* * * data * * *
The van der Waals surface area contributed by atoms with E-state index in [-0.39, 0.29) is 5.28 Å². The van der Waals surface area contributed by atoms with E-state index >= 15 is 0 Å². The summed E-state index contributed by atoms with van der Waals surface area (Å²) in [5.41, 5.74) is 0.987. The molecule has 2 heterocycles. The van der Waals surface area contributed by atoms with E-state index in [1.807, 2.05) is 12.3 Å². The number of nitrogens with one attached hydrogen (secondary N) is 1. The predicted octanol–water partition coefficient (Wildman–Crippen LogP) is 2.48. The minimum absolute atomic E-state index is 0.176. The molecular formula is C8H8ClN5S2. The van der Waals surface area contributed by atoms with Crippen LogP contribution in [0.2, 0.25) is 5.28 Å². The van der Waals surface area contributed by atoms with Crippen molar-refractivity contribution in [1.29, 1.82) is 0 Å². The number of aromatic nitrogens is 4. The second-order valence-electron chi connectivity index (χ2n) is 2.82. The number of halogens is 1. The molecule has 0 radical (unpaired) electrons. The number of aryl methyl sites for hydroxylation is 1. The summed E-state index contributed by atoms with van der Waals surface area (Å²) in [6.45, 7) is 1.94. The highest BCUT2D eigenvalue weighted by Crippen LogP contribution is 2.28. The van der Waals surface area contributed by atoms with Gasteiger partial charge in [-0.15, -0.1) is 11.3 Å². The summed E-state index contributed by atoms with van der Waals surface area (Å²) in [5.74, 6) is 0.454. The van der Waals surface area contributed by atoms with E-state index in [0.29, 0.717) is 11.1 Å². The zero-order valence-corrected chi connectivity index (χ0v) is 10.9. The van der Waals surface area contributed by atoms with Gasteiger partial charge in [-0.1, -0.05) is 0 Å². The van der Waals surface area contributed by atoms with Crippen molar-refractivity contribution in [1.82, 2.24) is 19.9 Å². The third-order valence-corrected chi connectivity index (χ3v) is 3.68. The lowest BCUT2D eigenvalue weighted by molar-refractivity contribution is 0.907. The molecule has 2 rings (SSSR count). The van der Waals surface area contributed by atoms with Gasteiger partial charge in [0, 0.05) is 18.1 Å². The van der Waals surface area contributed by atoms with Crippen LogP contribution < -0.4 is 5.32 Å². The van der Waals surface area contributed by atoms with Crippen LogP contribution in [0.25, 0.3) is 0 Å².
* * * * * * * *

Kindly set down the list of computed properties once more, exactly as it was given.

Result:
The van der Waals surface area contributed by atoms with E-state index in [-0.39, 0.29) is 5.28 Å². The van der Waals surface area contributed by atoms with E-state index >= 15 is 0 Å². The summed E-state index contributed by atoms with van der Waals surface area (Å²) in [5.41, 5.74) is 0.987. The molecule has 2 heterocycles. The van der Waals surface area contributed by atoms with E-state index in [1.807, 2.05) is 12.3 Å². The number of nitrogens with one attached hydrogen (secondary N) is 1. The predicted octanol–water partition coefficient (Wildman–Crippen LogP) is 2.48. The minimum absolute atomic E-state index is 0.176. The molecular formula is C8H8ClN5S2. The van der Waals surface area contributed by atoms with Crippen LogP contribution in [0.2, 0.25) is 5.28 Å². The van der Waals surface area contributed by atoms with Crippen molar-refractivity contribution in [1.29, 1.82) is 0 Å². The number of aromatic nitrogens is 4. The second-order valence-electron chi connectivity index (χ2n) is 2.82. The number of halogens is 1. The molecule has 0 radical (unpaired) electrons. The number of aryl methyl sites for hydroxylation is 1. The summed E-state index contributed by atoms with van der Waals surface area (Å²) in [6.45, 7) is 1.94. The highest BCUT2D eigenvalue weighted by Crippen LogP contribution is 2.28. The van der Waals surface area contributed by atoms with Gasteiger partial charge in [-0.15, -0.1) is 11.3 Å². The summed E-state index contributed by atoms with van der Waals surface area (Å²) in [5.74, 6) is 0.454. The van der Waals surface area contributed by atoms with E-state index in [0.29, 0.717) is 11.1 Å². The zero-order valence-corrected chi connectivity index (χ0v) is 10.9. The van der Waals surface area contributed by atoms with Gasteiger partial charge in [-0.1, -0.05) is 0 Å². The van der Waals surface area contributed by atoms with Crippen molar-refractivity contribution in [1.82, 2.24) is 19.9 Å². The third-order valence-corrected chi connectivity index (χ3v) is 3.68. The lowest BCUT2D eigenvalue weighted by molar-refractivity contribution is 0.907. The molecule has 2 rings (SSSR count). The van der Waals surface area contributed by atoms with Gasteiger partial charge in [0, 0.05) is 18.1 Å². The van der Waals surface area contributed by atoms with Crippen LogP contribution < -0.4 is 5.32 Å². The van der Waals surface area contributed by atoms with Crippen LogP contribution in [0.25, 0.3) is 0 Å².